- The Washington Times - Friday, January 20, 2006

Eyeing an intricate DVD player or clunky home theater speakers? Better check with your spouse first.

The idea of checking with a mate before purchasing a big-ticket item may not be a new idea, but its name, spouse acceptance factor — usually called wife acceptance factor for the greater number of men interested in electronics — is building steam among technology gurus and electronics manufacturers.

Women control 88 percent of electronics purchases, whether they make the purchase or influence what their spouse buys, according to research by the Consumer Electronics Association. Whether an item passes the wife acceptance factor, or WAF, typically depends on price, design and complexity.

Steve Makofsky, a software engineer and self-described techie, said the WAF is growing among his techie cohort.

“I’m hearing it more and more, especially with friends who are married and trying some more of the out-there electronics,” said Mr. Makofsky, of Sammamish, Wash. “It drives what you’re purchasing.”

He felt the ramifications of the WAF when he installed a home theater television in his and his wife’s bedroom.

“I went to turn on the TV and he said, ‘not that remote. We have to boot it up first,’” said his wife, Liz. “You have to be kidding me that we have to boot up the TV in the bedroom.”

The system was removed and they agreed to limit the extensive electronics to his home theater room and office, they said.

“Guys are happy to have monster speakers with wires and big amps all over the place but whoever the guy’s married to isn’t,” said Ray Lepper, president of Home Media, a Richmond company that can creatively install electronics in walls, behind cabinets and even behind artwork.

Media rooms end up with a price tag between $8,000 and $40,000, including the electronic gear, he said.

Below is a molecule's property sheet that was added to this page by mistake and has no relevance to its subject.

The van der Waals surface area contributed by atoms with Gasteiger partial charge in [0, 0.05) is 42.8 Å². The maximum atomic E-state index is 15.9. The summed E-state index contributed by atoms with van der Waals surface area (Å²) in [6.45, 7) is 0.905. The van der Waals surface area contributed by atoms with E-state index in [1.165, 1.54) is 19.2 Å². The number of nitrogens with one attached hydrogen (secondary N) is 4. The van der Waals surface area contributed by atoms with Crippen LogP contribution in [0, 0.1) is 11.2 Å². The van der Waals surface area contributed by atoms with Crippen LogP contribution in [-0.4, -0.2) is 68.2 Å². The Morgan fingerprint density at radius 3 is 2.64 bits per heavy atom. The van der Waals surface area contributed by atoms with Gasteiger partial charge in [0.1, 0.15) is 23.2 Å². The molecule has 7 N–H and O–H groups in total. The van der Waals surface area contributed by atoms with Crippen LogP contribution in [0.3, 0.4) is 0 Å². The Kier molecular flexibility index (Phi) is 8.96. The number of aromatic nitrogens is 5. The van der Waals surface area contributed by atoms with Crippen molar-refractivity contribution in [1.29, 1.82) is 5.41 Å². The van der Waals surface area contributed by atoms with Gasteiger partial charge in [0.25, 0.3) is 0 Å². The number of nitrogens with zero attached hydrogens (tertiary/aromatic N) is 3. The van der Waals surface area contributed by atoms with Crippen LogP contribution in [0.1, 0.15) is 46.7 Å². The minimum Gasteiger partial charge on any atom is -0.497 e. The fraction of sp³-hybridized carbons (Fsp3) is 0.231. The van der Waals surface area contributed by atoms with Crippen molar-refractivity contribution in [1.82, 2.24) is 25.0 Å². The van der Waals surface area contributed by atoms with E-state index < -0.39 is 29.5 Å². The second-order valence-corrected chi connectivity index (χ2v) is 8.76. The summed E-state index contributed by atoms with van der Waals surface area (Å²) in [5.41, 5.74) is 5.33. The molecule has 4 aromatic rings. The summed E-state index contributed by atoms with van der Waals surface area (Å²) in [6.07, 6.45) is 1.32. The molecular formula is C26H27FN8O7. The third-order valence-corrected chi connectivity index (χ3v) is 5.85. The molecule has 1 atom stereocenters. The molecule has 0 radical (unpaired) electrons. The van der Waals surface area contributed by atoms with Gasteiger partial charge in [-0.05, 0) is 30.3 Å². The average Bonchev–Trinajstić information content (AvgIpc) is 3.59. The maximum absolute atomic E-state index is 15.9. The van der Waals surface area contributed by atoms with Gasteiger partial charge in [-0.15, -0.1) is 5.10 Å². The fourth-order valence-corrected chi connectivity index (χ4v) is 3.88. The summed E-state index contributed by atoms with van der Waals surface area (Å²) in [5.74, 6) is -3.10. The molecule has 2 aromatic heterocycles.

Scott Stein, a Bethesda technology consultant, and his wife, Meredith, agree on most major purchases before going to the store and have an understanding that they each know how to stick to a budget.

But he recently bought a television without getting the OK.

“For the most part, she was fine with it,” said Mr. Stein, 28. “We had had some discussions about the purchase in the past where she had tried to express some limits on a reasonable amount. I somewhat exceeded the limits.”

The price came out about 30 percent more than what they agreed upon, but it didn’t lead to a fight.

“She appreciates the nicer toys, too,” he said.

Most women like technology, but in a different way that men do, said Michelle Miller, a marketing consultant and partner at Wizard of Ads marketing firm in Scottsdale, Ariz.

Men like hearing about a product’s speed, size, strength and accessories from salespeople, Ms. Miller said.

“But if you talk about what technology does for [women’s] lives, they love it,” she said, adding that women relate to technology in terms of how it can make their lives better.

Electronics companies are responding by changing the way they design and market their products to correspond with the influence of design-conscious spouses.

Wisdom Audio, a specialty electronics company in Carson City, Nev., touted its Adrenaline Speaker Series, which can be placed inside walls and features paintable grilles, as having a high WAF.

“The Adrenaline series are generally regarded as having the highest WAF of any audiophile-quality speaker in the industry,” a recent company release said.

In early 2005, electronics company Best Buy changed its in-store signs to focus on how a product is used instead of its gadget details to target women, said spokesman Brian Lucas.

“Part of it is getting women into the store more. They will walk through and see a home theater and they might suggest a change,” Mr. Lucas said. “That makes it a lot easier.”

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